Journeys of the imagination are central to Fur and Gold: the opening track alone, "Horse and I", details a psychosexual dream-trip, bathed in "mystic golden light". It's a kind of fairy-tale number that builds a bridge from childhood fantasy into more adult territory, and it tallies with Khan's interest in the young and, you suspect, Jungian imagination. At Brighton University, she studied music and visual arts (key qualifications for a certain kind of British art-pop singer, surely, from Bowie to Goldfrapp) and wrote a dissertation on the artist and childhood.

Later, she worked as a nursery-school teacher, partly to pay the bills but also because it "resonated with the ideas of imagination and freedom that go with childhood". She was born on the same day as Picasso, too: "He had a fascination with childhood," she deadpans, perhaps referring to the queso grande of cubism's famous quote about children's hotline to creativity, "Every child is an artist."

"When I was writing my dissertation," Khan says, "I wrote about Freud and the process of sublimation, which is when you learn to stop breast-feeding, or stop going to the toilet whenever you want to. It's about learning to repress a desire for instant gratification. And in a repressed society, artists fulfil a sense of harking back to instant gratification, or immediate expression, by doing things that function on the edge of society, or outside of what is conventionally accepted."

There's enough blood-drinking, wizardry and bubbling desire on Khan's album to suggest extra-societal intrigue aplenty. In her late teens, too, Khan ditched a day job and took a pilgrimage to America in honour of the similarly convention-challenging Beat writers, a quest that took her from San Francisco to Mexico, New York and Vancouver.

"I'd been working in an office and I was looking for something to, er, light my fire," she says, giggling. The lure of the Beats was obvious: "Sexy, sleazy, jazzy, drinking," she muses, wistfully. "The travelling troubadour, in a car across America... It was all very appealing to a teenager. All of a sudden, working in a conference centre or sitting at a fax machine didn't seem quite so tempting."

Having found the spark she needed, Khan returned to Britain with the confidence to pursue music and art seriously. In the boho-by-the-sea enclave of Brighton, kinships and happy, accidental collisions with other artists confirmed her sense that she was on the right path. When she saw the transcendentalist Texas space-rock trio Lift to Experience in concert, for example, she was "blown away" by the heavily bearded, booted and cowboy-hatted singer Josh T Pearson's grandiose visions. "His voice, the biblical elements, the storytelling, she says. "I said to myself, 'I'm going to sing with him one day.'" She saw Pearson play a solo gig a little later, offered to send him one of the CDs she had recorded and danced with him at a party to Fifties music, kick-starting a friendship that resulted in his vocal contribution to the Bat-track and single "Trophy".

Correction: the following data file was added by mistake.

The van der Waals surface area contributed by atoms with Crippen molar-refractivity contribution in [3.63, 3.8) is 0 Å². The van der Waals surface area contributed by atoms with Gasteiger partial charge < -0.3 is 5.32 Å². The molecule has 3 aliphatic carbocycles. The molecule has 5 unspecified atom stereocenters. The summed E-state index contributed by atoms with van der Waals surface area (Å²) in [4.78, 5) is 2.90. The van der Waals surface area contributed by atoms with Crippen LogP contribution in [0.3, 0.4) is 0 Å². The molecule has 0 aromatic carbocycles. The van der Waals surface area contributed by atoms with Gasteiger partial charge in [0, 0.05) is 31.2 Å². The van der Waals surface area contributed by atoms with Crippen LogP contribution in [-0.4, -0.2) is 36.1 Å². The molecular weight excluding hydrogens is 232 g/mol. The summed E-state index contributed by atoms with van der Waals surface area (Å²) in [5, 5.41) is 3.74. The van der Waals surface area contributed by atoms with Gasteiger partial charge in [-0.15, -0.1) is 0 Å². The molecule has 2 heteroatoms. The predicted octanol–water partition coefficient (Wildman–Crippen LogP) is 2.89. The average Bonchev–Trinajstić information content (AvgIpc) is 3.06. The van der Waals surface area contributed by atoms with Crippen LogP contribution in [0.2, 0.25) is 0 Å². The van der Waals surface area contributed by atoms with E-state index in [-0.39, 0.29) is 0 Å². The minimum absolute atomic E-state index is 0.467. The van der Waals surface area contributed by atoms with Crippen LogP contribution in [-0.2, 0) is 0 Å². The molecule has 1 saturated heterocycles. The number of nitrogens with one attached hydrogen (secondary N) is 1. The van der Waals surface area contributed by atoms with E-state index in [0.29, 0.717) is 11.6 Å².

Similar boosts of confidence came from Banhart, the crown-king of the freak-folk scene, whose Cripple Crow album was released last year with a cover suggesting that he's building his very own retro-psych army. Earlier in 2006, he gave her a slot on the bill he curated for the alt-rock All Tomorrow's Parties festival, alongside the duly revered wyrd-folk veteran Vashti Bunyan and the acid-psych scare-mongerers Espers. "He's a kindred spirit," Khan says. "I felt when I met him that I'd known him for a long time. He's like a kind of pied piper, and very generous with inviting people in, which is a quality people tend to gravitate towards."

In concert an hour later, Bat for Lashes exert a pull of their own. The band had to make do with a 10-minute sound check, the 30-minute supporting slot is all too brief, the venue is over-crowded and everyone seems to have an exacerbated passion for smoking, but Khan and her all-female backing trio, magnificently decked out in glitter, crowns and pagan-priestess clobbe, prove transporting. As tinkling bells signal the start of "The Wizard", you could be in a pine forest at midnight, communing with the sprites. For the spooked Spector-isms of "What's a Girl To Do?", Khan strikes a warrior-woman stance while a bandmate bashes a big bass drum. Happily, the performance is grounded enough to decimate any cynicism: there's proper songcraft and a rich sonic imagination at work there, and the band take to performing in a spirit of joy.

With the album's percussive elements and the band's personalities being pleasingly amplified, there's an earthier, more visceral quality to Bat for Lashes live. Will Khan's second album dabble in stronger kinds of voodoo? "Something more raw, more rough," Khan says, nodding. "Still magical, but more powerful and less polite. I'm not interested in writing singles or anything like that - I just want to get it out with integrity."

She pauses for a second, as if weighing up the possibilities. "It's really become quite a serious matter now," she says. It sounds like this dream trip is for real.

'Fur and Gold' is out now on Echo; Bat for Lashes play Scala, London N1 (08700 603 777) on 6 December and St George's Church, Brighton (01273 606312/325440) on 7 December